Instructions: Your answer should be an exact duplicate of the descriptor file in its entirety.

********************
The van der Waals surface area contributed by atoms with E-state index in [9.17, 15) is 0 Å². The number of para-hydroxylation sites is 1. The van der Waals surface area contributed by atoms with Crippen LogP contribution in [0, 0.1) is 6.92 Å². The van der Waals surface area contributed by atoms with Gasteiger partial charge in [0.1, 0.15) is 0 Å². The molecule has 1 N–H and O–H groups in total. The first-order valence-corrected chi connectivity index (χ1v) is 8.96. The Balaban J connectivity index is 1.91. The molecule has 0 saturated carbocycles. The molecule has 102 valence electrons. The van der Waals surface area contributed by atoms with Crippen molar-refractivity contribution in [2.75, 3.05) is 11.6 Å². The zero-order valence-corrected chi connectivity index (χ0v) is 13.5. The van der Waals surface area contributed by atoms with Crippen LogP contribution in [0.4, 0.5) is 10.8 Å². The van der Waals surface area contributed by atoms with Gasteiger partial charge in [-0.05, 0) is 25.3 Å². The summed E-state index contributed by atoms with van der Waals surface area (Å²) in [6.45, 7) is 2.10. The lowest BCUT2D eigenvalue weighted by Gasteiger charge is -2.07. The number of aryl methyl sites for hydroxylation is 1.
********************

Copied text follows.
The van der Waals surface area contributed by atoms with E-state index in [9.17, 15) is 0 Å². The number of para-hydroxylation sites is 1. The van der Waals surface area contributed by atoms with Crippen LogP contribution in [0, 0.1) is 6.92 Å². The van der Waals surface area contributed by atoms with Gasteiger partial charge in [0.1, 0.15) is 0 Å². The molecule has 1 N–H and O–H groups in total. The first-order valence-corrected chi connectivity index (χ1v) is 8.96. The Balaban J connectivity index is 1.91. The molecule has 0 saturated carbocycles. The molecule has 102 valence electrons. The van der Waals surface area contributed by atoms with Crippen molar-refractivity contribution in [2.75, 3.05) is 11.6 Å². The zero-order valence-corrected chi connectivity index (χ0v) is 13.5. The van der Waals surface area contributed by atoms with Crippen LogP contribution in [0.4, 0.5) is 10.8 Å². The van der Waals surface area contributed by atoms with Gasteiger partial charge in [-0.05, 0) is 25.3 Å². The summed E-state index contributed by atoms with van der Waals surface area (Å²) in [6.45, 7) is 2.10. The lowest BCUT2D eigenvalue weighted by Gasteiger charge is -2.07. The number of aryl methyl sites for hydroxylation is 1.